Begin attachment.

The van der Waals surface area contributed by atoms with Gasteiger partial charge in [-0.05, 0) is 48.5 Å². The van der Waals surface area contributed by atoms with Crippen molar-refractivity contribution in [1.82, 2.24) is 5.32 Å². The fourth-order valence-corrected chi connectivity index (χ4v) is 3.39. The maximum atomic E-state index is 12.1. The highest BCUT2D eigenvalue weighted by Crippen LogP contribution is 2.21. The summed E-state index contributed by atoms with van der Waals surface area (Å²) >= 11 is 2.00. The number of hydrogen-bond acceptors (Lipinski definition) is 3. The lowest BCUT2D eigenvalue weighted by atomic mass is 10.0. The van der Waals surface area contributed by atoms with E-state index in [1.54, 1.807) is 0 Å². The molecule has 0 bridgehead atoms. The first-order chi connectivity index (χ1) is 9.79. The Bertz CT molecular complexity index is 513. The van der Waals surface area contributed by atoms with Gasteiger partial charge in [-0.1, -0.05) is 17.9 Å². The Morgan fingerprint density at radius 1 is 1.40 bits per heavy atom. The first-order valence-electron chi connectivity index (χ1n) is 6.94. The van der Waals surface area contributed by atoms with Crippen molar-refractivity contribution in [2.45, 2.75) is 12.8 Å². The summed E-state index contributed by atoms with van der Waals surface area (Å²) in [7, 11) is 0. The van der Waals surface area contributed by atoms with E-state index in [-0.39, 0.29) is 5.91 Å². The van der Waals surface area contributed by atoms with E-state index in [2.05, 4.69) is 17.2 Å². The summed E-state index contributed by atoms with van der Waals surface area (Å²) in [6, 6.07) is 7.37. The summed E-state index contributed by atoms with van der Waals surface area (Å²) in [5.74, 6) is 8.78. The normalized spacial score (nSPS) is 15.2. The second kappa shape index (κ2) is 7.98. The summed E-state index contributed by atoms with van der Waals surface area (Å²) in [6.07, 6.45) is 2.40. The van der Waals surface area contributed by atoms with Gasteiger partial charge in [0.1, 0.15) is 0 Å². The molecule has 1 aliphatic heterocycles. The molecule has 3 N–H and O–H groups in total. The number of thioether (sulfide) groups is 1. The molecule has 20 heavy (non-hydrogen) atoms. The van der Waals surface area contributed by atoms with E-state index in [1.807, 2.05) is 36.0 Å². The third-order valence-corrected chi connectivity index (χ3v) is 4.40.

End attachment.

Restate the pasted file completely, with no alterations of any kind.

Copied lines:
The van der Waals surface area contributed by atoms with Gasteiger partial charge in [-0.05, 0) is 48.5 Å². The van der Waals surface area contributed by atoms with Crippen molar-refractivity contribution in [1.82, 2.24) is 5.32 Å². The fourth-order valence-corrected chi connectivity index (χ4v) is 3.39. The maximum atomic E-state index is 12.1. The highest BCUT2D eigenvalue weighted by Crippen LogP contribution is 2.21. The summed E-state index contributed by atoms with van der Waals surface area (Å²) >= 11 is 2.00. The number of hydrogen-bond acceptors (Lipinski definition) is 3. The lowest BCUT2D eigenvalue weighted by atomic mass is 10.0. The van der Waals surface area contributed by atoms with E-state index in [1.54, 1.807) is 0 Å². The molecule has 0 bridgehead atoms. The first-order chi connectivity index (χ1) is 9.79. The Bertz CT molecular complexity index is 513. The van der Waals surface area contributed by atoms with Gasteiger partial charge in [-0.1, -0.05) is 17.9 Å². The Morgan fingerprint density at radius 1 is 1.40 bits per heavy atom. The first-order valence-electron chi connectivity index (χ1n) is 6.94. The van der Waals surface area contributed by atoms with Crippen molar-refractivity contribution in [2.45, 2.75) is 12.8 Å². The summed E-state index contributed by atoms with van der Waals surface area (Å²) in [7, 11) is 0. The van der Waals surface area contributed by atoms with E-state index in [-0.39, 0.29) is 5.91 Å². The van der Waals surface area contributed by atoms with E-state index in [2.05, 4.69) is 17.2 Å². The summed E-state index contributed by atoms with van der Waals surface area (Å²) in [6, 6.07) is 7.37. The summed E-state index contributed by atoms with van der Waals surface area (Å²) in [5.74, 6) is 8.78. The normalized spacial score (nSPS) is 15.2. The second kappa shape index (κ2) is 7.98. The summed E-state index contributed by atoms with van der Waals surface area (Å²) in [6.07, 6.45) is 2.40. The van der Waals surface area contributed by atoms with Gasteiger partial charge in [0.1, 0.15) is 0 Å². The molecule has 1 aliphatic heterocycles. The molecule has 3 N–H and O–H groups in total. The number of thioether (sulfide) groups is 1. The molecule has 20 heavy (non-hydrogen) atoms. The van der Waals surface area contributed by atoms with E-state index in [1.807, 2.05) is 36.0 Å². The third-order valence-corrected chi connectivity index (χ3v) is 4.40.